# Lagrange Multipliers with Two Constraints Examples 3

Recall that if we want to find the extrema of the function $w = f(x, y, z)$ subject to the constraint equations $g(x, y, z) = C$ and $h(x, y, z) = D$ (provided that extrema exist and assuming that $\nabla g(x_0, y_0, z_0) \neq (0, 0, 0)$ and $\nabla h(x_0, y_0, z_0) \neq (0, 0, 0)$ where $(x_0, y_0, z_0)$ produces an extrema in $f$) then we ultimately need to solve the following system of equations for $x$, $y$ and $z$ with $\lambda$ and $\mu$ as the Lagrange multipliers for this system:

(1)

Let’s look at some more examples of using the method of Lagrange multipliers to solve problems involving two constraints.

## Example 1

**Find the maximum and minimum distance from the origin to the curve of intersection of the surfaces $z^2 = x^2 + y^2$ and $x – 2z = 3$.**

Note that the distance from a point the origin to a point $(x, y, z)$ in $\mathbb{R}^3$ is:

(2)

We can minimize this function by minimizing the function underneath the radical, that is, minimizing $f(x, y, z) = x^2 + y^2 + z^2$ subject to the constraint that our point $(x, y, z)$ be on both the surfaces $g(x, y, z) = x^2 + y^2 – z^2 = 0$ and $h(x, y, z) = x – 2z = 3$. In computing the necessary partial derivatives we have that:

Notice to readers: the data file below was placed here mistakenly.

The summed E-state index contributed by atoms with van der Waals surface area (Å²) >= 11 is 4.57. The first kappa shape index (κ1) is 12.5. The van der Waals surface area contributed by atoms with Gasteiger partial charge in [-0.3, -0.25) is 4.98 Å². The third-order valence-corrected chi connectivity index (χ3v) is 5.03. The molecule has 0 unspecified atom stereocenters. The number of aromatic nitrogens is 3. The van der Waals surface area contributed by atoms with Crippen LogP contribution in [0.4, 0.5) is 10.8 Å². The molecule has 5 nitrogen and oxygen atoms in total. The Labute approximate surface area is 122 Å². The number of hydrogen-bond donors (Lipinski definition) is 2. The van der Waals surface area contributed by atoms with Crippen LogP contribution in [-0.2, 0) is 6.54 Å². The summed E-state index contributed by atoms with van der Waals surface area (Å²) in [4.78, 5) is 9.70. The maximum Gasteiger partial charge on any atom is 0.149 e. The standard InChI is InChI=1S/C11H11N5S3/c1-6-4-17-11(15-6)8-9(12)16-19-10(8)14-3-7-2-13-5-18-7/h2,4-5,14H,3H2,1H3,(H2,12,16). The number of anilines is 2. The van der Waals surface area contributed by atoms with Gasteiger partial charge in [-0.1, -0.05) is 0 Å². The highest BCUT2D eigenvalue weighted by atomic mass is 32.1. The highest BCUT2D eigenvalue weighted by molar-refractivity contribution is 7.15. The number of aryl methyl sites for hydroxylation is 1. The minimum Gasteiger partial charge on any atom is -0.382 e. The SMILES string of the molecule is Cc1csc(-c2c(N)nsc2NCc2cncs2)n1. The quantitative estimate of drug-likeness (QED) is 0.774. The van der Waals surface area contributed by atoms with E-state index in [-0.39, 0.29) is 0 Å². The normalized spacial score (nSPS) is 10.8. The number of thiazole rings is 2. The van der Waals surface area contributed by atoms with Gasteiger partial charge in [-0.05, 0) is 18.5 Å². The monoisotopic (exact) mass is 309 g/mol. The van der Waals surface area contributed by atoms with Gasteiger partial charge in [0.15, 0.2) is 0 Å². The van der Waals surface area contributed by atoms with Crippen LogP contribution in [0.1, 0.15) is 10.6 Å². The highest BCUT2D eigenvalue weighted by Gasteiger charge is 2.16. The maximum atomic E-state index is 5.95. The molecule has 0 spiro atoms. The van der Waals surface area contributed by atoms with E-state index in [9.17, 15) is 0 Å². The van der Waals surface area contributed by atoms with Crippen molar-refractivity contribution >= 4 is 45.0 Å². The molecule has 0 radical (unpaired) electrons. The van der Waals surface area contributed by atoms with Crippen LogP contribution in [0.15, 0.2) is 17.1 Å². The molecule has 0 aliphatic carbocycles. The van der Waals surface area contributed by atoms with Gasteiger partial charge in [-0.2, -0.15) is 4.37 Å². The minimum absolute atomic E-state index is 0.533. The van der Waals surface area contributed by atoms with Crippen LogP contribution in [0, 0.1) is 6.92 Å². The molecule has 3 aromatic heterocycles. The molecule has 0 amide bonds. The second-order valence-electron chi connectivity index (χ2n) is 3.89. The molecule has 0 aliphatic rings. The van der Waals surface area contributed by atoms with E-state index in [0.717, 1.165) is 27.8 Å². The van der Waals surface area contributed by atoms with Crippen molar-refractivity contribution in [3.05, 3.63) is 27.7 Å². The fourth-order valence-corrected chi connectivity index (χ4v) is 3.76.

(3)

From the second equation we immediately have that $\lambda = 1$ or $y = 0$.

Suppose that $\lambda = 1$. In directly substituting this into the equations above and we have that:

(4)

The first equation implies that $\mu = 0$, and so we have that:

(5)

The first equation above implies that $z = 0$, and from the third equation, this implies that $x = 3$. Plugging these values into equation 2 and we have that $9 + x^2 = 0$, so $x^2 = -9$ which cannot happen.

Now consider the case where $y = 0$. Then we have that:

(6)

Now the third equation implies that $x^2 = z^2$ so $x = \pm z$.

Suppose that $x = z$. Plugging this into equation 4 yields $x – 2x = 3$ which implies that $-x = 3$, so $x = -3$. Therefore a point of interest is $(-3, 0, -3)$.

Now suppose that $x = -z$. Plugging this into equation 4 yields $x + 2x = 3$ so $3x = 3$ which implies that $x = 1$. Therefore $(1, 0, -1)$ is a point of interest.

Thus $f(-3, 0, -3) = 18$ is our maximum, and $f(1, 0, -1)$ is our minimum value. Recall that $d = \sqrt{f(x, y, z)}$ and so the maximum distance from the origin to the curve of intersection of $g$ and $h$ is $\sqrt{18} = 3 \sqrt{2}$. Meanwhile, the minimum distance from the origin to the curve of intersection of $g$ and $h$ is $\sqrt{2}$.